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Re: AW: XHTML 2.0 and hreflang

From: Christian Wolfgang Hujer <Christian.Hujer@itcqis.com>
Date: Mon, 10 Nov 2003 23:21:43 +0100
To: "Oskar Welzl" <oskar.welzl@telebox.at>, <www-html@w3.org>
Message-Id: <200311102321.47144.Christian.Hujer@itcqis.com>

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Hi Oskar, dear list members,


Am Montag, 10. November 2003 22:59 schrieb Oskar Welzl:
> Christian,
>
> > > A) The XHTML 2.0 public working draft (May 2003) lacks the good old
> > > hreflang attribute.
> >
> > I agree with you.
> > I miss that, too.
>
> thx.
>
> > I "demand" (read: suggest ;-) to keep the hreflang attribute,
> > make it part of
> > the hypertext attribute collection and additionally allow it to contain
> > multiple values, a language list, because the URI reference in
> > context could
> > be a URI pointing on a negotiating resource.
>
> how do you expect negotiation to take place? would that be between the
> *user agent* and the negotiating resource rather than between the linking
> document and this resource? we wouldnt need a language list for that.
You maybe need, see below.

> i can see a point in a language list for informational purposes:
> the meaning of hreflang="de en fr" would be something like "the remote
> resource contains information in english, german and french" or "the remote
> resource is available in verious languages, such as english, german and
> french". in fact, only recently i was looking for a way to express that in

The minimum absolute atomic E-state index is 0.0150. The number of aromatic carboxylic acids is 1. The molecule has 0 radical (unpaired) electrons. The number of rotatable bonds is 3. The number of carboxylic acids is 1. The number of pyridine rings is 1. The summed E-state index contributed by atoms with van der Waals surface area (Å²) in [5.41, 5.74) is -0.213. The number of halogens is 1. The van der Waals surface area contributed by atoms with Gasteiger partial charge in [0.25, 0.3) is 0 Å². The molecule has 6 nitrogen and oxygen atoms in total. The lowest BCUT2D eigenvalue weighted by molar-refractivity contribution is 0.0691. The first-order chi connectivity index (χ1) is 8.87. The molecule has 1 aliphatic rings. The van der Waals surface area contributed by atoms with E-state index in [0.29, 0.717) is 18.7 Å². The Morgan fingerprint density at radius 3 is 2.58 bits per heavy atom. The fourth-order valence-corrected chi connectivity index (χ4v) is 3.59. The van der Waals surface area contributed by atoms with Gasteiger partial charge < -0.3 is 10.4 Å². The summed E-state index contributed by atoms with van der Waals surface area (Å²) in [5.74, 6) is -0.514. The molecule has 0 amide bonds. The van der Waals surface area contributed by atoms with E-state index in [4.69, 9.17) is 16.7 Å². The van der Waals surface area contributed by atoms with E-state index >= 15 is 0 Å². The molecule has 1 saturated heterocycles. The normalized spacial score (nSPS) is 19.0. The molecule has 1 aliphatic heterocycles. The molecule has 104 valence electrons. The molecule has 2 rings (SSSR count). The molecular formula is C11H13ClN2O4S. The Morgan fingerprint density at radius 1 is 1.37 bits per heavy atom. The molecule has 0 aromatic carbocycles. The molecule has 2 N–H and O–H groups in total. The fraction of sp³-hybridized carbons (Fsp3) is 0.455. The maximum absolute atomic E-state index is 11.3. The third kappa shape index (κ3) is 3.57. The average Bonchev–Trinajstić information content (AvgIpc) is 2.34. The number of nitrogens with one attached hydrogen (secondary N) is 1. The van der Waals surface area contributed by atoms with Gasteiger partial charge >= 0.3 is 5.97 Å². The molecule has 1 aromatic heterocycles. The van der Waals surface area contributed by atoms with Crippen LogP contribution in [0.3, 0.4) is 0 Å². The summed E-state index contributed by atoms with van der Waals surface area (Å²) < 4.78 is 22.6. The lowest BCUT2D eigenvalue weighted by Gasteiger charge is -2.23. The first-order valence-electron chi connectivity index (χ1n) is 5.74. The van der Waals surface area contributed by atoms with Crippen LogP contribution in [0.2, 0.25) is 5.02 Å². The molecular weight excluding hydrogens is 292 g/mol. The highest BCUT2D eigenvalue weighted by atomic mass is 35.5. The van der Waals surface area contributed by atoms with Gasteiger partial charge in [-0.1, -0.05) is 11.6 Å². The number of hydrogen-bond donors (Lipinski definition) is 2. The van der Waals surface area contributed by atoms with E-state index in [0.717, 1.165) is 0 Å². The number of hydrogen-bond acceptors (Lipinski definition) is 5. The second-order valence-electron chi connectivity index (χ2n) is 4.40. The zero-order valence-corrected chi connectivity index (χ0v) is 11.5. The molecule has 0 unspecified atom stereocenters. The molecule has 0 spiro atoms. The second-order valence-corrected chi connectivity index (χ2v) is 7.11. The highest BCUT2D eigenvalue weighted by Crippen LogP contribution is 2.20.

> XHTML 1.0; even though i would have needed this language list myself, i'm
> not sure wether or not we should wish for it: it's not "XMLish"; xml:lang
> doesn't work that way, so i think hreflang shouldn't, either.

I'd say, hreflang="de en fr" means the resource exists in three variants, 
german, english and french.
The user agent then may choose to modify it's Accept-Language header 
accordingly.


hreflang describes the language of a resource. The resource might exist in 
multiple variants with different languages.
That's what makes it different from xml:lang.
While in <span xml:lang="de">Guten Tag</span> you can exactly say that it's 
german, for the resource http://www.hujer.com/start you can't, because that 
document is english or german depending on your user agent's Accept-Language 
header in its http request.
I do not want to include the language name in the canonical URI because I want 
to keep it stable and the file name scheme might change. Also, I want the 
canonical URI to be international. Even for internal references I prefer to 
always use the canonical URI.
But if the user chooses to override the user agent's settings by willingly 
choosing the German language variant, I'd like the German variants to include 
hreflang="de, en;q=0.8" in their links, telling the server that the German 
resource is preferred, and only if it doesn't exist, the English one should 
be chosen.

The hreflang attribute value should imho follow the same scheme HTTP/1.1 
defines the Accept-Language header.


Bye
- -- 
ITCQIS GmbH
Christian Wolfgang Hujer
Geschäftsführender Gesellschafter (Shareholding CEO)
Telefon: +49  (0)89  27 37 04 37
Telefax: +49  (0)89  27 37 04 39
E-Mail: Christian.Hujer@itcqis.com
WWW: http://www.itcqis.com/
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Received on Tuesday, 11 November 2003 03:34:21 UTC

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